How to deal with Writer’s Block – The Penable Academy


Today I’m going to explain what is a Writer’s Block, and no, it isn’t some type of cheese.

What is a Writer’s Block?

A Writer’s Block is the condition of being unable to think about what to write or how to proceed with writing.

And actually, many people have Writer’s block, almost every writer suffers from it!

It isn’t that serious or grave as it seems, it is a temporary condition, but it can make people really struggle with putting pen to paper and can’t write at all!

What causes Writer’s block?

Many things. Depression, physical illness or even a sense of failure, and the list doesn’t even end there. One of the main causes is when you put too much pressure on yourself.

Is it common?

Yes, it’s very common. Many great writers have suffered from Writer’s block, and it can be very painful.

And as writers, it is very, very frustrating to stare at a blank page!

Luckily, I’m here to help you deal with your Writer’s block and overcome it in ten steps.

Dealing with Writer’s Block.

Step 1:


This is a common cause of Writer’s Block.

Writers are afraid of putting their ideas and opinions for everyone to see.

They’re afraid of the type of feedback the reader will give them.               

If you think that the reader is going to laugh at your work or screw up their nose, then that puts you off altogether.

Don’t worry yourself by thinking about what everyone else will say about your writing, just let the words flow onto paper.

Step 2:


As writers, it takes a lot of hard work for us to read our own words and say to ourselves that it’s perfect.

Even I find it difficult to read my work and not frown or hesitate to publish it.

If you just look for perfection in your writing, trust me, you’re not going to make it past the first page.

You’ll scribble it out a hundred times before giving up altogether.

Instead, write first, pages and pages, then edit it all together. And don’t be your own judge, ask someone else to read it and give constructive feedback.

Step 3:


Okay, I know this may seem like a tiny point or like it isn’t important or relevant, but really, it helps!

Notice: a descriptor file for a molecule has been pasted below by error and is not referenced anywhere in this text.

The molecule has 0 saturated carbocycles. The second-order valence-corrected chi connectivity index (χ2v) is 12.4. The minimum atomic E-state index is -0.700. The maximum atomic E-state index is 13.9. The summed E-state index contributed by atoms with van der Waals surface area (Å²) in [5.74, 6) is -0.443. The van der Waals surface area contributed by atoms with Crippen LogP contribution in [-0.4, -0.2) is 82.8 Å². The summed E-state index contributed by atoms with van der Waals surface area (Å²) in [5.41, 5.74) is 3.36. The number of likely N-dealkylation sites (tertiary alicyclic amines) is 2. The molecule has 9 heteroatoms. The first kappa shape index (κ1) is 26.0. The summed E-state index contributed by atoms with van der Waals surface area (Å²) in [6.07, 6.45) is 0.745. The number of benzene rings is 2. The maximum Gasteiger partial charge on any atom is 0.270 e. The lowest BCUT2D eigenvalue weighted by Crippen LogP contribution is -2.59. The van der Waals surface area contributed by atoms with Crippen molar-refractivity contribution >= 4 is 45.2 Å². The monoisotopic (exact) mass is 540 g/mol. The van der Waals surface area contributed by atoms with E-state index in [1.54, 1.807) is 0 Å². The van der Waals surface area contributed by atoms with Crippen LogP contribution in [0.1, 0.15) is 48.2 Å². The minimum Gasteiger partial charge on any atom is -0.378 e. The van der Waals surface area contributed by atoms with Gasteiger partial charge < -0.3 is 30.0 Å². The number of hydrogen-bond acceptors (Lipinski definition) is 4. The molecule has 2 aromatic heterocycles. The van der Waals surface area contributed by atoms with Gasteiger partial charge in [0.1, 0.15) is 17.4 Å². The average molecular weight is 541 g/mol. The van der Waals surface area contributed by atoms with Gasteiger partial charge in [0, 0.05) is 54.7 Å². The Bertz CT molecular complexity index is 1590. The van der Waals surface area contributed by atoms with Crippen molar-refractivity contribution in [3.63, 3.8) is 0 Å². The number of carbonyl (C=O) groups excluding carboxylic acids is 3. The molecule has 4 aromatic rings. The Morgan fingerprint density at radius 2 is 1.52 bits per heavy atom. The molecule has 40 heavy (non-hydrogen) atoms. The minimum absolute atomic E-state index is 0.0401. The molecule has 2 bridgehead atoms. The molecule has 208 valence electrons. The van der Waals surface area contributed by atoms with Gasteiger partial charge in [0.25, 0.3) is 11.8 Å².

Read inspiring quotes online and get motivated to pick up the pen and write.

Step 4:


I’ve mentioned this to a lot of people.

Writer’s Block isn’t always, always a bad thing.

Sometimes, Writer’s Block is probably your brain’s way of telling you to have a break.

Go for a hike, do something different and let out your creativity by painting or baking instead of being cooped up in your writing corner.

This way, when you come back, your mind will be fresh and clear and ready to write.

Step 5:


This really works. Changing your environment will give you more ideas.

Sitting beneath a tree in the park, or in your back garden amongst nature, or in a coffee shop, inspiration will hit any time!

Step 6:


Not forever, but just to keep the creativeness flowing.

Try something different instead of worrying your mind over your current piece of writing. Try keeping a diary, writing a shopping list, a letter or literally anything that comes to your mind!

Step 7:


The Internet is very distracting. Perhaps your brain is filled with the latest YouTube videos or hilarious memes and causing you to have a Writer’s Block.

Turn off all devices and try writing on paper without getting distracted.

Step 8:


Don’t start writing first. Grab some paper, brainstorm, jot down ideas, outline and map it out. When you go back to putting pen to paper, you will find it much easier by looking at your map.

Step 9:


A common cause for Writer’s block is when the writer feels the pressure of people’s expectations.

Don’t write what you think the reader would enjoy – although this is an advice most people give.

And don’t write what you think would sell, if you do, more blocks are coming your way!

Write what’s been tugging at you to put down on paper. What you want to write. Follow your dreams!

Step 10:


These will inspire and encourage you to spill the words on paper, and give you plenty of ideas!


If you’re suffering from Writer’s Block, remember to relax and not freak out.

You may be feeling stressed, agitated, frustrated, and hopefully, this course will help you get through it.

And it is definitely okay to talk to other people about it.

They can give you inspiration and help you out.

Many people find it easier to write when they have a partner to work with. A family member, or a friend to discuss with, you can even join a writing club.

As I mentioned on Step 10, writing prompts can give you some awesome ideas and encourage you to spill words on paper, so here is a list of fantastic writing prompts.

Feel free to use them, and I’d love it if you could send me your work at: for me to review!

Writing Prompts

  • You wake up and you’re in an empty lab. You walk around, look out of a window and discover that you’re in Space.
  • A woman likes spying on her neighbours. When a new neighbour, an elderly woman moves in, she can’t resist. But she finds some strange goings on…
  • You get a call from your Sister, she knows everything about you. The only thing is, your sister was murdered years ago…
  • A boy wakes up and looks in the mirror. He finds an unknown, strange face staring back at him…
  • It’s your birthday. You call all your party guests and discover that they’ve all been murdered. And someone’s knocking on your door…

Those are just a few, but you can search up some more awesome writing prompts online.

Thank you for reading, and happy writing.

Remember, Anything is Penable!

– H.R Phoenix, Author and creator of

22 thoughts on “How to deal with Writer’s Block – The Penable Academy

  1. Have been suffering from writer’s block , thank you fr this , am inspired and will try n write again … but every time I sit am distracted by funny hp memes

    Liked by 6 people

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